DEATH OF COLONEL DE QUINCEY.
It is with widespread regret that ib will be learned that Lieutenant-Colonel P. F. de Quincey, the Sergeant-at-Arms in the New Zealand House of Representatives, died yesterday morning. The deceased gentleman had been many years in India, where he contracted malarial fever. The effects of this never left him. The arduous duties of the last session of Parliament told upon him visibly, and be was laid up in Wellington for a little while. On coming to Auckland he became better, and was able to get about. Bub about a week ago he was compelled bo take to his bed at Cambridge House, Vincent-street, where ho resided. Here he was attended by Dr. Mackellar. On Saturday evening he was in a moribund condition. Dr. Roberton was called in in consultation, but nothing could be done, the patienb sinking gradually, dying aboub aquarber to eight on Sunday morning. There were with him at his death Mrs. Peacocke, his step-daughter, Mr. Peacocke, of Park Road, and Miss Cousins, Colonel de Quincey married Mrs. Pilling, widow of the late Captain Pilling. The funeral will take place this afternoon at Purewa at half- three. Lieut. -Colonel Paul Frederick de Quincey, son of Thomas de Quincey, the great English writer, was born at Grasmere, Westmoreland, on Nov. 26, 1828, and was educated at the High School, Edinburgh, and at the Laeswade School, near that city. He entered the army in 1845 as ensign in the 70th Regiment, and served with distinction in India from 1846 to- 1860, when, having become successively captain and major of brigade on the permanent staff of the Bengal Presidency, he was ordered with his old regiment, which he had rejoined after serving with several others, for active service in New Zealand. Colonel de Quincey arrived in that colony in May, 1861, served there for a time, commanded tho Ist Company Transport Corps, and then rejoined his regiment; but seeing no prospect of returning to India without sacrificing his position, sold out, and turned his attention to farming, with the unsatisfactory results usually experienced by military men. In 1863, the war breaking out, and the Auckland Militia being called out for active service, he waa appointed to the command of the left wing of the 3rd Battalion Artillery, with a captain's commission and without pay, and embodied ib on those terms. Major-General Galloway, under whom he had served in India, on being appointed to the command "of the colonial forces selected Captain de Quincey as his military secretary, to which appointment he was gazetted with the rank of major, and soon afterwards he was gazetted to a lieutenant-colonelcy. On General Galloway leaving the colony in 1564 he was succeeded in the command by Colonel Haultain, Lieut.-Colonel de Quincey continuing as military secretary. Sabsequent to the termination of tho war in the Auckland province he lived principally in the country till the year 18S9, when the office of Sergeant-at-Arms of the House of Representatives having become vacant the appointment was conferred on him by the Speaker. He was also Visitor bo the Auckland Asylum and a J.P.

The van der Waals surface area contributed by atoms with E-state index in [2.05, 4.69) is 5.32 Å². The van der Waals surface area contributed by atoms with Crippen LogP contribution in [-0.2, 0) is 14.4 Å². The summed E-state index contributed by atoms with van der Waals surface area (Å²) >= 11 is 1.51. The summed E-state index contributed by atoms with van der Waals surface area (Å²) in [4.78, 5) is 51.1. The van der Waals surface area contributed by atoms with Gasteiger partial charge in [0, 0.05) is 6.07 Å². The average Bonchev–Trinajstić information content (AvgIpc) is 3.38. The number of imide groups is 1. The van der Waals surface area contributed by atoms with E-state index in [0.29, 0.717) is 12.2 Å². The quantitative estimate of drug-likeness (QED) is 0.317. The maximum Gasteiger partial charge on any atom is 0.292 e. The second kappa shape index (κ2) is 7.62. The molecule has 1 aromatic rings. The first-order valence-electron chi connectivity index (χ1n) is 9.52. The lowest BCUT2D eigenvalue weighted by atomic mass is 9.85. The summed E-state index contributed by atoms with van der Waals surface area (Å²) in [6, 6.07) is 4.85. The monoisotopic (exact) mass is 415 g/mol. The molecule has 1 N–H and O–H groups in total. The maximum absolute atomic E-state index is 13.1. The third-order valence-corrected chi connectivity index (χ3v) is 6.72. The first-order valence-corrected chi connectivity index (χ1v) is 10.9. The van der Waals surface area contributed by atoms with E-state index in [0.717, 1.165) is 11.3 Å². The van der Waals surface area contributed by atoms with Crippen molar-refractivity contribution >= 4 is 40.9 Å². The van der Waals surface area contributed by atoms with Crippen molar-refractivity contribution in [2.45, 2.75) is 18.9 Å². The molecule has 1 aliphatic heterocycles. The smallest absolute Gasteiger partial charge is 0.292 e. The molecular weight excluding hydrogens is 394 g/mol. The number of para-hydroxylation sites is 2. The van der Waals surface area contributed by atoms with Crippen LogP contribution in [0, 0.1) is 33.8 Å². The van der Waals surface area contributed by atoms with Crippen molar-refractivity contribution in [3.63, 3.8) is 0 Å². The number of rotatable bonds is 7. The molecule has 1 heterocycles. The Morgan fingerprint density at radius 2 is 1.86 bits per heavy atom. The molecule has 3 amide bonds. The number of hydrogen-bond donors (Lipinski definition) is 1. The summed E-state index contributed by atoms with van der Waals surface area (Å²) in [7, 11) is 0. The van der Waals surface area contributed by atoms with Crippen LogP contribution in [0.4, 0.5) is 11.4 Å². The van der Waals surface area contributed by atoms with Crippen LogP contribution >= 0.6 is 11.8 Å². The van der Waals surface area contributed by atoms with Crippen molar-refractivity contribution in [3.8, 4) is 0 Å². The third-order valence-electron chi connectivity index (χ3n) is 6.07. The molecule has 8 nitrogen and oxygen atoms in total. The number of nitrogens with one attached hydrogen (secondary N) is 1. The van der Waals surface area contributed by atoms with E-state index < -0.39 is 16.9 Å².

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DEATH OF COLONEL DE QUINCEY., New Zealand Herald, Volume XXXI, Issue 9486, 16 April 1894
DEATH OF COLONEL DE QUINCEY. New Zealand Herald, Volume XXXI, Issue 9486, 16 April 1894
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